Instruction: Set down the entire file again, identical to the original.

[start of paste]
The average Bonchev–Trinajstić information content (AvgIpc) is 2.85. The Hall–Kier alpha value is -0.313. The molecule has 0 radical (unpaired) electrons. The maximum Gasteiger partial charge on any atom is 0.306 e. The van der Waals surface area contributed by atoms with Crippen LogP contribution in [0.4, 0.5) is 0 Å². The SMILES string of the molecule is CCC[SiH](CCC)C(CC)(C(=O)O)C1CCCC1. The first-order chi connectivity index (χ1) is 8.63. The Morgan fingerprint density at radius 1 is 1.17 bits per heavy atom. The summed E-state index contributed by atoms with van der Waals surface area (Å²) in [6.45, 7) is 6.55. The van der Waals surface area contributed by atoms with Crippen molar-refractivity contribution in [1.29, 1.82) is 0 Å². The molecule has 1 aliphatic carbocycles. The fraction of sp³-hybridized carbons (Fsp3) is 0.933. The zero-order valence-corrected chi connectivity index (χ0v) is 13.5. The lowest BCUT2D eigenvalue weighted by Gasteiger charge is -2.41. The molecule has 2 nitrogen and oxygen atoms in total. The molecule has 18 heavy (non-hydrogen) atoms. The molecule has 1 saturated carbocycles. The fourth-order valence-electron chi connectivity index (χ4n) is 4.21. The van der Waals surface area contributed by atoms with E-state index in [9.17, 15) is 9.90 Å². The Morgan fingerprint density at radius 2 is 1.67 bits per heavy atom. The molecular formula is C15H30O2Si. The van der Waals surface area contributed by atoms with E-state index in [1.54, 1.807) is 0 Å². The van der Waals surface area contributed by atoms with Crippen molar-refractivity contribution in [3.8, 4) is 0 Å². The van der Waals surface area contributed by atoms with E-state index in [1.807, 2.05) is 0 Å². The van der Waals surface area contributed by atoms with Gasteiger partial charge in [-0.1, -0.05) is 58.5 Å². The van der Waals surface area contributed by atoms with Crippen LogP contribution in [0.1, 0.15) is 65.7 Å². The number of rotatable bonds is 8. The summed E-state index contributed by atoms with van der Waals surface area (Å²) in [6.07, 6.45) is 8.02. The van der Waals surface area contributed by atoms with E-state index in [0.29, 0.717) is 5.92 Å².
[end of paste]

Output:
The average Bonchev–Trinajstić information content (AvgIpc) is 2.85. The Hall–Kier alpha value is -0.313. The molecule has 0 radical (unpaired) electrons. The maximum Gasteiger partial charge on any atom is 0.306 e. The van der Waals surface area contributed by atoms with Crippen LogP contribution in [0.4, 0.5) is 0 Å². The SMILES string of the molecule is CCC[SiH](CCC)C(CC)(C(=O)O)C1CCCC1. The first-order chi connectivity index (χ1) is 8.63. The Morgan fingerprint density at radius 1 is 1.17 bits per heavy atom. The summed E-state index contributed by atoms with van der Waals surface area (Å²) in [6.45, 7) is 6.55. The van der Waals surface area contributed by atoms with Crippen molar-refractivity contribution in [1.29, 1.82) is 0 Å². The molecule has 1 aliphatic carbocycles. The fraction of sp³-hybridized carbons (Fsp3) is 0.933. The zero-order valence-corrected chi connectivity index (χ0v) is 13.5. The lowest BCUT2D eigenvalue weighted by Gasteiger charge is -2.41. The molecule has 2 nitrogen and oxygen atoms in total. The molecule has 18 heavy (non-hydrogen) atoms. The molecule has 1 saturated carbocycles. The fourth-order valence-electron chi connectivity index (χ4n) is 4.21. The van der Waals surface area contributed by atoms with E-state index in [9.17, 15) is 9.90 Å². The Morgan fingerprint density at radius 2 is 1.67 bits per heavy atom. The molecular formula is C15H30O2Si. The van der Waals surface area contributed by atoms with E-state index in [1.54, 1.807) is 0 Å². The van der Waals surface area contributed by atoms with Crippen molar-refractivity contribution in [3.8, 4) is 0 Å². The van der Waals surface area contributed by atoms with E-state index in [1.807, 2.05) is 0 Å². The van der Waals surface area contributed by atoms with Gasteiger partial charge in [-0.1, -0.05) is 58.5 Å². The van der Waals surface area contributed by atoms with Crippen LogP contribution in [0.1, 0.15) is 65.7 Å². The number of rotatable bonds is 8. The summed E-state index contributed by atoms with van der Waals surface area (Å²) in [6.07, 6.45) is 8.02. The van der Waals surface area contributed by atoms with E-state index in [0.29, 0.717) is 5.92 Å².